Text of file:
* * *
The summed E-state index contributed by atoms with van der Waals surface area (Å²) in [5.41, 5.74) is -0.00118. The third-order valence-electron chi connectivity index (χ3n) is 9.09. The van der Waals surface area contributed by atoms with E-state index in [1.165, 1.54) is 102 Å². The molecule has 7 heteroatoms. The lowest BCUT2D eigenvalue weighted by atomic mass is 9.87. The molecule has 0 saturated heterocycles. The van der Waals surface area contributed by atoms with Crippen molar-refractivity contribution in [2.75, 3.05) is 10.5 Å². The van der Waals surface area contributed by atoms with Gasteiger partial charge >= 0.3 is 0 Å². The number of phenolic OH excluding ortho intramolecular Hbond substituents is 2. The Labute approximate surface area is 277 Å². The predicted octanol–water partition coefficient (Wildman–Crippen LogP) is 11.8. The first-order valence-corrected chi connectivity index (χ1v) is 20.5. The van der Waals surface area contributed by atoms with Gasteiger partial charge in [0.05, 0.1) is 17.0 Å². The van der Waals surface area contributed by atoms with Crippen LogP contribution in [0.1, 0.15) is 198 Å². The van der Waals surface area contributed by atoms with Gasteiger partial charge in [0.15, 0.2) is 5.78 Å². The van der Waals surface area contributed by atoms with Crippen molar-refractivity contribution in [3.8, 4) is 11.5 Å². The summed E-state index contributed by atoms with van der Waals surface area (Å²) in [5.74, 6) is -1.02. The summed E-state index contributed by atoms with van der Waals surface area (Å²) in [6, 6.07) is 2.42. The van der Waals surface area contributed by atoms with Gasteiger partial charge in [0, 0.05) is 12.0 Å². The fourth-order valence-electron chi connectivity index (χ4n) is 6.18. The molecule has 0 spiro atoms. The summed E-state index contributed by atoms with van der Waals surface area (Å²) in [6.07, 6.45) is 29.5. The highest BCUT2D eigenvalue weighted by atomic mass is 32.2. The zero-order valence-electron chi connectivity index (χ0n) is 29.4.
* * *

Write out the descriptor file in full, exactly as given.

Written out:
The summed E-state index contributed by atoms with van der Waals surface area (Å²) in [5.41, 5.74) is -0.00118. The third-order valence-electron chi connectivity index (χ3n) is 9.09. The van der Waals surface area contributed by atoms with E-state index in [1.165, 1.54) is 102 Å². The molecule has 7 heteroatoms. The lowest BCUT2D eigenvalue weighted by atomic mass is 9.87. The molecule has 0 saturated heterocycles. The van der Waals surface area contributed by atoms with Crippen molar-refractivity contribution in [2.75, 3.05) is 10.5 Å². The van der Waals surface area contributed by atoms with Gasteiger partial charge >= 0.3 is 0 Å². The number of phenolic OH excluding ortho intramolecular Hbond substituents is 2. The Labute approximate surface area is 277 Å². The predicted octanol–water partition coefficient (Wildman–Crippen LogP) is 11.8. The first-order valence-corrected chi connectivity index (χ1v) is 20.5. The van der Waals surface area contributed by atoms with Gasteiger partial charge in [0.05, 0.1) is 17.0 Å². The van der Waals surface area contributed by atoms with Crippen LogP contribution in [0.1, 0.15) is 198 Å². The van der Waals surface area contributed by atoms with Gasteiger partial charge in [0.15, 0.2) is 5.78 Å². The van der Waals surface area contributed by atoms with Crippen molar-refractivity contribution in [3.8, 4) is 11.5 Å². The summed E-state index contributed by atoms with van der Waals surface area (Å²) in [5.74, 6) is -1.02. The summed E-state index contributed by atoms with van der Waals surface area (Å²) in [6, 6.07) is 2.42. The van der Waals surface area contributed by atoms with Gasteiger partial charge in [0, 0.05) is 12.0 Å². The fourth-order valence-electron chi connectivity index (χ4n) is 6.18. The molecule has 0 spiro atoms. The summed E-state index contributed by atoms with van der Waals surface area (Å²) in [6.07, 6.45) is 29.5. The highest BCUT2D eigenvalue weighted by atomic mass is 32.2. The zero-order valence-electron chi connectivity index (χ0n) is 29.4.